The Supreme Court starts a new term this week. A lot of the big cases come out of Texas.

The court will hear cases on abortion drug access, social media free speech policy and gun rights.

By Sarah AschOctober 2, 2023 11:45 am,

On cases from abortion to guns, religion and the environment, history will no doubt remember the previous Supreme Court term that in last June as consequential, especially for conservatives.

And if recent history holds up, the court’s six Republican nominees will continue to move the law to the right as a new Supreme Court term gets underway this week.

While the court has ruled in favor of liberal legal positions in some recent terms, the question as the court takes up a docket filled with contentious cases is whether Chief Justice John Roberts can steer the court back to the incremental approach he seems to prefer.

Cases this term include a revisit of the Second Amendment, the power of unelected government officials and how free speech plays out on social media platforms.

Tara Grove, the Vinson & Elkins chair in law at UT Austin, said the Second Amendment case on whether domestic abusers can own guns has her attention this term. That case comes out of the Fifth Circuit in Texas and puts to the test a precedent the court set in 2022.

“The question is really, what does the Supreme Court’s 2022 decision in the Bruen case actually mean? The court said ‘You’ve got to look to history to figure out whether the government can regulate weapons. You’ve got to find some sort of historical analogy to a modern-day regulation,’” she said. “The question before the court in the Rahimi case (this term) is what about laws that say people who have committed domestic violence can’t have weapons?”

Grove said the court might be in a tough position based on its own recent ruling.

“There is no direct analogy prohibiting people who’ve committed domestic violence back from 1789 or 1791, because that kind of crime wasn’t recognized at that time. And so I think the court is sort of faced with a question, what does its own precedent actually mean?” she said. “I think it will be very hard for the court to strike down Congress’s law, saying people who have domestic violence orders against them can’t buy weapons. But it’s hard to see how the court gets there from its 2022 precedent.”

» GET MORE NEWS FROM AROUND THE STATE: Sign up for our weekly ‘Talk of Texas’ newsletter

Another big case with Texas ties deals with how social media platforms moderate speech.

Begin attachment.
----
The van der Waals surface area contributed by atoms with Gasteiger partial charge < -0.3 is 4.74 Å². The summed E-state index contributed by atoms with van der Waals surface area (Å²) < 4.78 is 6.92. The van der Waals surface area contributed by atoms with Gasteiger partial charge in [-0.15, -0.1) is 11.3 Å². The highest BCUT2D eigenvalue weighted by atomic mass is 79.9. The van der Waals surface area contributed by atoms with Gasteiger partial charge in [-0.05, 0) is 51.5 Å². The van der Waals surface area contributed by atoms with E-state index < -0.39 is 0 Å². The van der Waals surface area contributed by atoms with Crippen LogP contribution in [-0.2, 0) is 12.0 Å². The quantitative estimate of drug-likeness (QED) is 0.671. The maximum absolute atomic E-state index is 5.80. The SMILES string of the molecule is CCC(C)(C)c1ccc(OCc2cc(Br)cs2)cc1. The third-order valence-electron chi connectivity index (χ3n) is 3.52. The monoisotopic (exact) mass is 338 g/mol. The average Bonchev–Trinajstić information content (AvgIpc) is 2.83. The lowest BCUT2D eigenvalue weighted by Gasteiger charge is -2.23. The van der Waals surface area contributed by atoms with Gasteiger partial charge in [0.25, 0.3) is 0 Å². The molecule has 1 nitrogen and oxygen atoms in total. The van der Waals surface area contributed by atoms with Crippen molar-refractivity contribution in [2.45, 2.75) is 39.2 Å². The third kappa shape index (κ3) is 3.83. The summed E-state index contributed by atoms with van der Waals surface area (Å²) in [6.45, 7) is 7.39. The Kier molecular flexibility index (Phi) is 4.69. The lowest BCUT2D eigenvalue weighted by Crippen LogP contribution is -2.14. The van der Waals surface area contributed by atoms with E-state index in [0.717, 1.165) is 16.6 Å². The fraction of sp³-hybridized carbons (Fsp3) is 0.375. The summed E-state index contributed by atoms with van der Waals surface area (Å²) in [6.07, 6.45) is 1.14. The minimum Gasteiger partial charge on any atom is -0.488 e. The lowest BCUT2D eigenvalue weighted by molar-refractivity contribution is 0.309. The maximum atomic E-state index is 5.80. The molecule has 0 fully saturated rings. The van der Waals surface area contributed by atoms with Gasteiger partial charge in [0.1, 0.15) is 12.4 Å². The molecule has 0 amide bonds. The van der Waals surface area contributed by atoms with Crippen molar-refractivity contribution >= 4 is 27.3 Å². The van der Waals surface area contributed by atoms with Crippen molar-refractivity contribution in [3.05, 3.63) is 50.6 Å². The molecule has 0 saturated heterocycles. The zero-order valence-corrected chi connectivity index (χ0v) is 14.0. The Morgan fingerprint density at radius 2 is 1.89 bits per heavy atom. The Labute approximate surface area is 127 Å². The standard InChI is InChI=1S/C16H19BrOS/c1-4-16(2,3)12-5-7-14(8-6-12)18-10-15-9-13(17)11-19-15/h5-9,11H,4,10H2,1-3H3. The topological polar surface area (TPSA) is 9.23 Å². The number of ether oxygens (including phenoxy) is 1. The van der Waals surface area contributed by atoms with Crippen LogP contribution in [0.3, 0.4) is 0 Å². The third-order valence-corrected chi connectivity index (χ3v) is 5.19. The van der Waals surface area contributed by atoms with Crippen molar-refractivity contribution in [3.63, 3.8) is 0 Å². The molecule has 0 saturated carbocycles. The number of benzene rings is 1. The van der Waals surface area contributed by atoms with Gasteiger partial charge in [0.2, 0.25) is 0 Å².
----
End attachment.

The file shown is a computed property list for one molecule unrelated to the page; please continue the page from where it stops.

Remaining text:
“States like Texas have passed laws limiting social media ability to kind of kick off people from their platforms who the social media companies think are misstating facts or misrepresenting things. And states like Texas are saying, well, you can’t do that. You can’t just kick people off the platform,” Grove said. “The social media companies have a pretty strong First Amendment argument that they can. So these social media companies are not the government, so they are not themselves regulated by the First Amendment free speech clause.”

The Supreme Court will also hear a case that has made a lot of headlines already this year: whether the Food and Drug Administration’s 20-year-old approval of the abortion drug mifepristone should stand.

A federal judge in Amarillo ruled to suspend the FDA approval of mifepristone in April, though the drug has remained available as the litigation continued.

“My guess is that the Supreme Court is going to dismiss the case for lack of jurisdiction under a doctrine called standing,” Grove said. “It’s actually really hard for people to go to court and complain about the way that the government does or does not regulate somebody else. And that’s really what this case is about. It’s a group of doctors who are complaining about the FDA’s decision to allow mifepristone, and they have some arguments as to how they’re affected by that. But my guess is that a majority, the Supreme Court will dismiss the case on jurisdictional grounds and won’t actually reach the merits.”

Grove said she is also interested in a series of cases that could change how the government is able to enforce regulations.

“I’m watching the cases involving the administrative state,” she said. “There’s a real risk that the Supreme Court is going to do some real damage to the government’s ability to regulate in this country.”

If you found the reporting above valuable, please consider making a donation to support it here. Your gift helps pay for everything you find on and Thanks for donating today.